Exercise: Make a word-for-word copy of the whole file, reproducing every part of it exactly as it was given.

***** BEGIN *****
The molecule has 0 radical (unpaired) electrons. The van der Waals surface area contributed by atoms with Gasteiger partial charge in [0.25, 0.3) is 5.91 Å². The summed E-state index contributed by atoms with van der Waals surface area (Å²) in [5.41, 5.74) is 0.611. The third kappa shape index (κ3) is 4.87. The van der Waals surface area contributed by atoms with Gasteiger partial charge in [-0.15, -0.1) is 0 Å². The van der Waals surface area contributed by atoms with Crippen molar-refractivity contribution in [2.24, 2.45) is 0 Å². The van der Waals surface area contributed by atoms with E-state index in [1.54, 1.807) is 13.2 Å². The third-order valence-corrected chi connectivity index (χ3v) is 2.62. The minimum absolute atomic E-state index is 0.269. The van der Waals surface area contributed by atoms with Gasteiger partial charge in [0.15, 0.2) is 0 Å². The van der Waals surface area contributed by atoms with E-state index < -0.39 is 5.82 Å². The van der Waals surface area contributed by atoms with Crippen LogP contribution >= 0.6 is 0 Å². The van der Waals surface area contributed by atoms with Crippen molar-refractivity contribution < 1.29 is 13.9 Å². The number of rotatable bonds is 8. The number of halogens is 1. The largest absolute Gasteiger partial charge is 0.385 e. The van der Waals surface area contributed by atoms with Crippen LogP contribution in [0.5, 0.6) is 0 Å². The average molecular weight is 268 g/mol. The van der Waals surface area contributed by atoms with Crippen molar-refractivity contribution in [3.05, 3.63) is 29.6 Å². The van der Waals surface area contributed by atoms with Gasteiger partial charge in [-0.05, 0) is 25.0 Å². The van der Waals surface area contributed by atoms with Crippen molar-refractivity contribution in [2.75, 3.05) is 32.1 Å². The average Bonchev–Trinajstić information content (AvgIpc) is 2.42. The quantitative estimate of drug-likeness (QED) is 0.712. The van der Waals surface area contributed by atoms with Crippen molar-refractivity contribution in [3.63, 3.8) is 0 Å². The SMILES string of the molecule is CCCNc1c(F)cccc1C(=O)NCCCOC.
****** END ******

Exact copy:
The molecule has 0 radical (unpaired) electrons. The van der Waals surface area contributed by atoms with Gasteiger partial charge in [0.25, 0.3) is 5.91 Å². The summed E-state index contributed by atoms with van der Waals surface area (Å²) in [5.41, 5.74) is 0.611. The third kappa shape index (κ3) is 4.87. The van der Waals surface area contributed by atoms with Gasteiger partial charge in [-0.15, -0.1) is 0 Å². The van der Waals surface area contributed by atoms with Crippen molar-refractivity contribution in [2.24, 2.45) is 0 Å². The van der Waals surface area contributed by atoms with E-state index in [1.54, 1.807) is 13.2 Å². The third-order valence-corrected chi connectivity index (χ3v) is 2.62. The minimum absolute atomic E-state index is 0.269. The van der Waals surface area contributed by atoms with Gasteiger partial charge in [0.15, 0.2) is 0 Å². The van der Waals surface area contributed by atoms with E-state index < -0.39 is 5.82 Å². The van der Waals surface area contributed by atoms with Crippen LogP contribution >= 0.6 is 0 Å². The van der Waals surface area contributed by atoms with Crippen molar-refractivity contribution < 1.29 is 13.9 Å². The number of rotatable bonds is 8. The number of halogens is 1. The largest absolute Gasteiger partial charge is 0.385 e. The van der Waals surface area contributed by atoms with Crippen LogP contribution in [0.5, 0.6) is 0 Å². The average molecular weight is 268 g/mol. The van der Waals surface area contributed by atoms with Crippen molar-refractivity contribution in [3.05, 3.63) is 29.6 Å². The van der Waals surface area contributed by atoms with Gasteiger partial charge in [-0.05, 0) is 25.0 Å². The van der Waals surface area contributed by atoms with Crippen molar-refractivity contribution in [2.75, 3.05) is 32.1 Å². The average Bonchev–Trinajstić information content (AvgIpc) is 2.42. The quantitative estimate of drug-likeness (QED) is 0.712. The van der Waals surface area contributed by atoms with Crippen molar-refractivity contribution in [3.63, 3.8) is 0 Å². The SMILES string of the molecule is CCCNc1c(F)cccc1C(=O)NCCCOC.